For both brands, when seizures and low concentrations were present, lack of efficacy was suspected, and then, the dose was immediately increased in order to achieve therapeutic concentrations.

Mean dose and mean plasma and salivary concentration of PHT that were able to control the seizures for Antepil® and Comitoína are shown in Tables 6 and 7, respectively.

Dose (mg/kg) [Po] (mg/L) [So] (mg/L)
4.03 (3.77–4.29) 7.12 (5.81–8.44) 0.626 (0.491–0.760)

Table 6.

Mean (95% CI) PHT dose and mean plasma and salivary concentrations in patients with controlled seizures under Antepil® treatment.

Dose (mg/kg) [Po] (mg/L) [So] (mg/L)
4.34 (4.12–4.55) 9.14 (8.08–10.2) 0.930 (0.780–1.08)

Table 7.

Mean (95% CI) PHT dose and mean plasma and salivary concentrations in patients with controlled seizures under Comitoína® treatment.

As the three main enzymes that participate in PHT metabolism are polymorphically expressed and the genetic variants are responsible for changes in the enzyme activity, our research group has also evaluated the effect that these polymorphisms have on PHT metabolism. The genotypic frequencies obtained for CYPs are in accordance with the ones reported for Caucasian population [34]. Thirty percentage of the patients were intermediate, and 2% were poor metabolizers for CYP2C9, whereas 20% were intermediate metabolizers for CYP2C19. No poor metabolizer was found for CYP2C19. Regarding EPHX, 44% of the patients had an intermediate, 10% an increased, and 46% a decreased enzyme activity. Although 46% of the patients had a decreased EPHX activity, none of the patients reported cutaneous reactions. As it was stated, not only the detoxification pathway but also the rate of formation of this toxic metabolite (arene oxide) must be taken into account. Both formulations behave as slow-release tablets. Moreover, during chronic administration, a lesser exposure of reactive metabolite can be experienced due to the enzyme induction PHT provokes. Our results also evidenced a predominant role of CYP2C9 in PHT biotransformation, while CYP2C19 seems to have a predominant role in p-HPPH biotransformation [31].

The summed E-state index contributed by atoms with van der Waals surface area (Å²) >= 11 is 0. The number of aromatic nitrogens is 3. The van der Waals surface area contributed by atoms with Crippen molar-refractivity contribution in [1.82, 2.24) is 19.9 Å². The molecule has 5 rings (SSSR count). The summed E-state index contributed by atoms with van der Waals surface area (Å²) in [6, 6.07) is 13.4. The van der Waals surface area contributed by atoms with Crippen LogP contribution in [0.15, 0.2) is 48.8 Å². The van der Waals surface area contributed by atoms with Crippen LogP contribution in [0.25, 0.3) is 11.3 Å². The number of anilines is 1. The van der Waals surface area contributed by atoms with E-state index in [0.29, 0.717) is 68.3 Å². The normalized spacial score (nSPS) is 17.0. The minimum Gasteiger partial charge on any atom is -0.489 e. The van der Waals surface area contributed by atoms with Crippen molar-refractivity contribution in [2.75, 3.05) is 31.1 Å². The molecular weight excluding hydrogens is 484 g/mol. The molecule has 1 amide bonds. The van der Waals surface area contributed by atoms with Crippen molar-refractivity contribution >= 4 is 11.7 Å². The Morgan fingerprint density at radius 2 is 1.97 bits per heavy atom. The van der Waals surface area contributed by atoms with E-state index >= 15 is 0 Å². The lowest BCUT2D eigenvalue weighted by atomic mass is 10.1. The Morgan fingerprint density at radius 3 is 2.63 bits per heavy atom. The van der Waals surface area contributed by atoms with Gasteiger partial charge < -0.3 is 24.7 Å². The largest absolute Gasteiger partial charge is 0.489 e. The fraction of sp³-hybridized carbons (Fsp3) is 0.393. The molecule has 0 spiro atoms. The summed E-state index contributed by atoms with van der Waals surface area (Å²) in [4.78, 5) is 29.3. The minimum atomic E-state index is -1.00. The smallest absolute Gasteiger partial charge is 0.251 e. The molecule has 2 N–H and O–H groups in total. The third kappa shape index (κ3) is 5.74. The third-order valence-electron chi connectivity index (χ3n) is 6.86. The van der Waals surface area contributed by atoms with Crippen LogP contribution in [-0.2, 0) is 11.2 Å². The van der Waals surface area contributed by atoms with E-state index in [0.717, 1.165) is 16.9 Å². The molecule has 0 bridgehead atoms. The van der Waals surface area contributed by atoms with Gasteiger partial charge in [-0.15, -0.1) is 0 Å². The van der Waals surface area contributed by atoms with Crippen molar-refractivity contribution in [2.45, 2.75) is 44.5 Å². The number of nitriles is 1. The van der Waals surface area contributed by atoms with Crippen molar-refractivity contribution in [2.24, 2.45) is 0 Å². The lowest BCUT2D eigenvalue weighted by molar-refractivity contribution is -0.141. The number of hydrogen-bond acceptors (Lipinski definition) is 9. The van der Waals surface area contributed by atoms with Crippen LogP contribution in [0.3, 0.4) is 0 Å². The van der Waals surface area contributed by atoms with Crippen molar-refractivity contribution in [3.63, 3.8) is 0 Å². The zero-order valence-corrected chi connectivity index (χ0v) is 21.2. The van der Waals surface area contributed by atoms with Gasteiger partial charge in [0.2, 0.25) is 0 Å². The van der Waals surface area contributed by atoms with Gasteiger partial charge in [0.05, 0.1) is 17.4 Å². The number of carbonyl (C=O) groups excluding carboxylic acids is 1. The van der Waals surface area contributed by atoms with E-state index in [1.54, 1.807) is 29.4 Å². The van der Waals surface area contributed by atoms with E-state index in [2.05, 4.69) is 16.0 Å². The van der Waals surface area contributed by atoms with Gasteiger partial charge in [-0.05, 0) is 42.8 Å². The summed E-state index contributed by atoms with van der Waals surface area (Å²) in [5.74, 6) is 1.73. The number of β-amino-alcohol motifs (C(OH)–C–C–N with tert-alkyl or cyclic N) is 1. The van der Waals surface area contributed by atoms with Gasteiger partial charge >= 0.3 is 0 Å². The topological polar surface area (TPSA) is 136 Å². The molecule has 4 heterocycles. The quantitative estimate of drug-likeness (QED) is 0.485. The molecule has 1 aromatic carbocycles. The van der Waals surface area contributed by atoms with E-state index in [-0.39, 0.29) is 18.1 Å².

A bioequivalence parallel design study in saliva was also carried out with these data. According to the results obtained in this study, for the three parameters under evaluation (Css, Cmax, and PTF), bioequivalence between Antepil® and Comitoína® can be concluded. This procedure of parallel assay, with replicate evaluation of drug exposure, becomes a valuable solution to demonstrate bioequivalence of such products [35].


5. Conclusions